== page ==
‘The Handmaid’s Tale’ posits a fictional future America in which women are violently oppressed, a reality suffered by women around the world today, says Margaret Hickey,
Margaret Atwood says she was prompted to write a sequel to her 1984 bestseller, The Handmaid’s Tale, after ‘November 2016’, when the events her novel describes suddenly seemed, “a lot more close”.
Those events are the oppression of women by a right-wing, religiously fundamentalist patriarchy. The measures are a response to a sexually permissive society and a fertility crisis that threatens America with extinction.
The first step is the freezing of women’s bank accounts. They must then nominate a male friend or relative to whom the funds can be transferred.
Potentially fertile women are then rounded up and ‘persuaded’ to offer their bodies as surrogates for the elite of the new regime and their infertile wives. They lose their identities, are forced to wear face-concealing white hoods, and take the names of the ‘Commanders’ for whom they will bear children.
The event of November 2016 to which Atwood refers is the election of Donald Trump as US president. Without debating whether Atwood’s fears are exaggerated or not, she and a large part of her fanbase overlook the fact that the novel’s dystopian fantasy is all too real in many parts of the world.
In fact, the novel’s horrors have been exceeded. Even the horrors conjured up by ‘The Grand Inquisitor’ poem in Fyodor Dostoyevsky’s novel, The Brothers Karamazov, have been exceeded in our time.
Atwood does not reference the unspeakable horrors visited on women and children in the name of ideological fanaticism from the Middle East to Indonesia, from Syria to Nigeria. Nor the oppression of women’s fundamental freedoms in many other countries.
The answer is fairly obvious. It is easier and safer to cast a cautionary tale with universal application in a context where you don’t put your life at risk.
To be fair, Margaret Atwood did say that it is up to her readers to decide how they situate her story in the real world. But she is not so easily exonerated.
In citing November 2016 as the moment when, potentially, the tide of progress turned in the affairs of women, she is narrowing her readers’ focus, concentrating their minds in the bubble of their own hashtag causes.
There are far more chilling ‘testaments’ we need to hear than Aunt Lydia’s, Daisy’s, and Agnes’s in The Handmaid’s Tale. Testaments from real people, rather than from characters in a novel.
Asia Bibi was sentenced to death by hanging for alleged blasphemy, arising from a row over a cup she drank from in Pakistan in 2010. Acquitted on appeal, it nevertheless took nine years before she was given her freedom. The Pakistani minister for minorities, Shahbaz Bhatti, was assassinated for advocating on her behalf.
In Indonesia, last year, Meliana, a 44-year-old ethnic Chinese Buddhist, a mother of four, received an 18-month prison sentence for complaining that the call to prayer from a neighbouring mosque was too loud. Her complaint was deemed blasphemy according to that country’s hardening interpretation of the offence.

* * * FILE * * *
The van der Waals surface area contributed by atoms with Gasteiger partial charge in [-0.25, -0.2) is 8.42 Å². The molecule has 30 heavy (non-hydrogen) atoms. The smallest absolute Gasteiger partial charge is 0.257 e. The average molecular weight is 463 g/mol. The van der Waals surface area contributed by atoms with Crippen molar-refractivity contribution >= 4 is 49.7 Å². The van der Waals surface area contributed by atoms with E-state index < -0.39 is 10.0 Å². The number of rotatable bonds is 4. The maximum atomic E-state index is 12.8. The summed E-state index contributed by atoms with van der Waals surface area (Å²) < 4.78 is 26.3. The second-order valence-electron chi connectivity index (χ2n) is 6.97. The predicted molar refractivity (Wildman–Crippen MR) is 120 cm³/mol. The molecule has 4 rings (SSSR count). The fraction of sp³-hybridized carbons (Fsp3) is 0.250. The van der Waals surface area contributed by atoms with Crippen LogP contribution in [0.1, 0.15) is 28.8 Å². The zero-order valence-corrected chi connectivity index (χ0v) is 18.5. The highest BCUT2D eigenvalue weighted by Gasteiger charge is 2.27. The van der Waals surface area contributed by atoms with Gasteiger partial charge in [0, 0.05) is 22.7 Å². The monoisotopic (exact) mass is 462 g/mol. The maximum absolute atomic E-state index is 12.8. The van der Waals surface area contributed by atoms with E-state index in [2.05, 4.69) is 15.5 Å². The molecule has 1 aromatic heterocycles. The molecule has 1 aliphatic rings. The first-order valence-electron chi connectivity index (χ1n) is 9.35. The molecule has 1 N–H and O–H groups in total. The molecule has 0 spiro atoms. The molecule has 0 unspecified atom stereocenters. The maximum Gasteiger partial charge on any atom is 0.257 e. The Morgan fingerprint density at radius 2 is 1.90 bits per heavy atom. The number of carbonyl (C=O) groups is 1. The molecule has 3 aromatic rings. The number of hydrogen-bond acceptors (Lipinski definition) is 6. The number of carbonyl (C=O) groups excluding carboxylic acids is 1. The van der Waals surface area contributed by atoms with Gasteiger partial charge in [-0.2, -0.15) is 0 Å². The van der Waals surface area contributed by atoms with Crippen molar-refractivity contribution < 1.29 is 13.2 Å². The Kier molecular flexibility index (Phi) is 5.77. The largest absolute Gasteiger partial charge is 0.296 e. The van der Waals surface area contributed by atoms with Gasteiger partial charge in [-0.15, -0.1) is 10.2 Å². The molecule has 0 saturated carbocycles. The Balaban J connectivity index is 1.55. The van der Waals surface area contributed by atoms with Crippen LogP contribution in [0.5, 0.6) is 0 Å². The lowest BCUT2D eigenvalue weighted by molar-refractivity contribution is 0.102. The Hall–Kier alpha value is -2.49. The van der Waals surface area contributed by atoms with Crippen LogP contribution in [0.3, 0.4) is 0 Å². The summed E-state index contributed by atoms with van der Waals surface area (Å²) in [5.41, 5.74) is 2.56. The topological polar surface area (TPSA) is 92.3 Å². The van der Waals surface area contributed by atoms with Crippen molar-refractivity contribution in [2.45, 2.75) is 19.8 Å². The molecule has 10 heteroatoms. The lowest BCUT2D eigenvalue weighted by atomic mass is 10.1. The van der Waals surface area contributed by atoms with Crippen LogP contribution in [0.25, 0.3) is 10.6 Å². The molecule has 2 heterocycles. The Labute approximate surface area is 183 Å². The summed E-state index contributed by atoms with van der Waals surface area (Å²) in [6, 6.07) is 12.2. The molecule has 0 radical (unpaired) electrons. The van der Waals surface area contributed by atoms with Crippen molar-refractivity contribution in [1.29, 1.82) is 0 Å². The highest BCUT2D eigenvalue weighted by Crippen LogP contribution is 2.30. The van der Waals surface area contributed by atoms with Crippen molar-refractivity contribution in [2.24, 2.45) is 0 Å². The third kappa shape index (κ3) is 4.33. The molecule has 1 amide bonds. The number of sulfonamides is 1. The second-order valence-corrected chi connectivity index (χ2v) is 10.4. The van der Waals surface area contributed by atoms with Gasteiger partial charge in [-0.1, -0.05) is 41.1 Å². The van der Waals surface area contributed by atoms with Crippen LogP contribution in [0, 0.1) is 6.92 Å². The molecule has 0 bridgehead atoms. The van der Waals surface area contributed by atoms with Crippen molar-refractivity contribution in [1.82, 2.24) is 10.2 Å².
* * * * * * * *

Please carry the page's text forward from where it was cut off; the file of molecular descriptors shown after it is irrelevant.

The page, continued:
In Iran, last year, human rights lawyer Nasrin Sooudeh was sentenced to 148 lashes and 38 years’ imprisonment, on charges arising out of her advocacy on behalf of opposition activists and of women prosecuted for removing the mandatory headscarf.
Here in Ireland, in 2015, Dr Ali Selim, a prominent member of the Irish Muslim community, defended FGM, ‘female circumcision’, for ‘medical reasons’, in a Prime Time interview. He subsequently apologised for his remarks and said he condemned FGM.
According to the World Health Organisation and the Irish Council of General Practitioners, there are no medical grounds for ‘female circumcision’. Dr Selim’s comments were also strongly condemned by Irish Muslims.
He is in the news again this week, for securing an increase in the damages he won from Trinity College, following an unlawful dismissal case against the university that fired him after his comments.
Further afield, in the other real world dystopias of China and North Korea, we have no names for the many thousands of women and men who suffer brutal, barbaric violations of their human rights. All we know is that they belong to all religions and none.
So do their oppressors. Across the world and across the centuries, fanaticism has had many colours.
It crosses ideologies, religions, races, and etnicities. It would be a great mistake to characterise it as the preserve of ‘Old Etonians and successful global entrepreneurs,’ as one reviewer of Atwood’s book implied. Equally a mistake, of course, to equate it with its contemporary manifestations.
Asia, Meliana, and Nasrin are real people. Their suffering, and the suffering of their children, goes beyond anything in Atwood’s Republic of Gilead. An Aunt Lydia, a Daisy, or an Agnes may or may not materialise in future reality.
But the best way of ensuring they don’t is to put the victims of today’s totalitarian savagery at the heart of campaigns for justice.
If the women of the world don’t speak for the thousands of Asias, Melianas, and Nasrins, who will speak for Lydia, Daisy, and Agnes, when, and if, the time comes?